Southern Ocean Decadal Variability and Predictability


The Southern Ocean featured some remarkable changes during the recent decades. For example, large parts of the Southern Ocean, despite rapidly rising atmospheric greenhouse gas concentrations, depicted a surface cooling since the 1970s, whereas most of the planet has warmed considerably. In contrast, climate models generally simulate Southern Ocean surface warming when driven with observed historical radiative forcing. The mechanisms behind the surface cooling and other prominent changes in the Southern Ocean sector climate during the recent decades, such as expanding sea ice extent, abyssal warming, and CO2 uptake, are still under debate. Observational coverage is sparse, and records are short but rapidly growing, making the Southern Ocean climate system one of the least explored. It is thus difficult to separate current trends from underlying decadal to centennial scale variability. Here, we present the state of the discussion about some of the most perplexing decadal climate trends in the Southern Ocean during the recent decades along with possible mechanisms and contrast these with an internal mode of Southern Ocean variability present in state-of-the art climate models.

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We thank two anonymous reviewers and the editor for their very helpful comments on an earlier version of the manuscript. This work was supported by CLIMPRE InterDec project (01LP1609B) and the PALMOD project (01LP1503D) both funded by the Bundesministerium für Bildung und Forschung (BMBF), Germany. The study is a contribution to the Cluster of Excellence “The Future Ocean” at the University of Kiel (EXC80/2).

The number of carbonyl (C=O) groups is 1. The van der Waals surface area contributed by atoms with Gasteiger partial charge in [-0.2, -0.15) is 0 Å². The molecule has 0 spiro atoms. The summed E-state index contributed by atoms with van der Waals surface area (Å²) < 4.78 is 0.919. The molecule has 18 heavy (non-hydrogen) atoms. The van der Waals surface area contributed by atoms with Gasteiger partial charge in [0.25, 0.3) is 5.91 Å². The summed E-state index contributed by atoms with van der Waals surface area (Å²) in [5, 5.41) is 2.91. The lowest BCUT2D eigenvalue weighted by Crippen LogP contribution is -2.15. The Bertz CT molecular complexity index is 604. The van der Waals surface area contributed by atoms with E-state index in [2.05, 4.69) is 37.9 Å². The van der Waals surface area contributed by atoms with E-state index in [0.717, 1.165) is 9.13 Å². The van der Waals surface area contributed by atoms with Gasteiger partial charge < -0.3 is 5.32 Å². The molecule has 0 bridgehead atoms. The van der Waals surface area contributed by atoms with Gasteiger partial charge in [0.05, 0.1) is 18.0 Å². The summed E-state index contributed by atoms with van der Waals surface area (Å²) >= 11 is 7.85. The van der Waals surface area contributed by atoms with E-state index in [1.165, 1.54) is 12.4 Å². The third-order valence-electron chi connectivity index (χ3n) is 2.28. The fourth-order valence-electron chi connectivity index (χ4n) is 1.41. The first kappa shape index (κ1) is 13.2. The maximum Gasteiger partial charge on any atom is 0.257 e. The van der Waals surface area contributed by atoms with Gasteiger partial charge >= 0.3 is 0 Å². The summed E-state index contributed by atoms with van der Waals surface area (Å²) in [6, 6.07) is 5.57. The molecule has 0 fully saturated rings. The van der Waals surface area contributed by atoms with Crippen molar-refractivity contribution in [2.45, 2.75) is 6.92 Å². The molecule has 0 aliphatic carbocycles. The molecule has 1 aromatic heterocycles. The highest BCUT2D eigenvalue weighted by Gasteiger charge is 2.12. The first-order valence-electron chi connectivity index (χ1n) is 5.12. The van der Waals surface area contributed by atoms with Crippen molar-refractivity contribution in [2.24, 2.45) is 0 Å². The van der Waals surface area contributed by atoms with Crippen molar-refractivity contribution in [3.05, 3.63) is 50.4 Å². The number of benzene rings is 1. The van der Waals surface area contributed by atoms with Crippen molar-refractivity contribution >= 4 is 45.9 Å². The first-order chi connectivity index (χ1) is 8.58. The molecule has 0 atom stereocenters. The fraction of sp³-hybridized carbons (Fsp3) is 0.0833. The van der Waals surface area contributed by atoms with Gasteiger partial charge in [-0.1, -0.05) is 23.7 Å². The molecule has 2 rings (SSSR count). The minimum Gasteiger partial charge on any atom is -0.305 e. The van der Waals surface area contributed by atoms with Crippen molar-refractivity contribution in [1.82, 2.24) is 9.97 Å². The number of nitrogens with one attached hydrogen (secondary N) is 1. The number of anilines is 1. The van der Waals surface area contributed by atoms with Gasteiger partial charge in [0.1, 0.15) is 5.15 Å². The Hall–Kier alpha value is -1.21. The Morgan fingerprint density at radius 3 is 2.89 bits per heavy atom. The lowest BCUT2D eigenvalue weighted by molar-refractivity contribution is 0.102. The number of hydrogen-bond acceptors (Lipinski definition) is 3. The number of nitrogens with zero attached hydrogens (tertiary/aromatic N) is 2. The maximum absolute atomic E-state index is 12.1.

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Correspondence to Mojib Latif.

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The authors declare that they have no conflicts of interest.

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This article is part of the Topical Collection on Decadal Predictability and Prediction

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Latif, M., Martin, T., Reintges, A. et al. Southern Ocean Decadal Variability and Predictability. Curr Clim Change Rep 3, 163–173 (2017).

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  • Southern Ocean
  • Climate trends
  • Internal variability
  • Atmosphere-ice-ocean interaction
  • Open-ocean deep convection
  • Climate models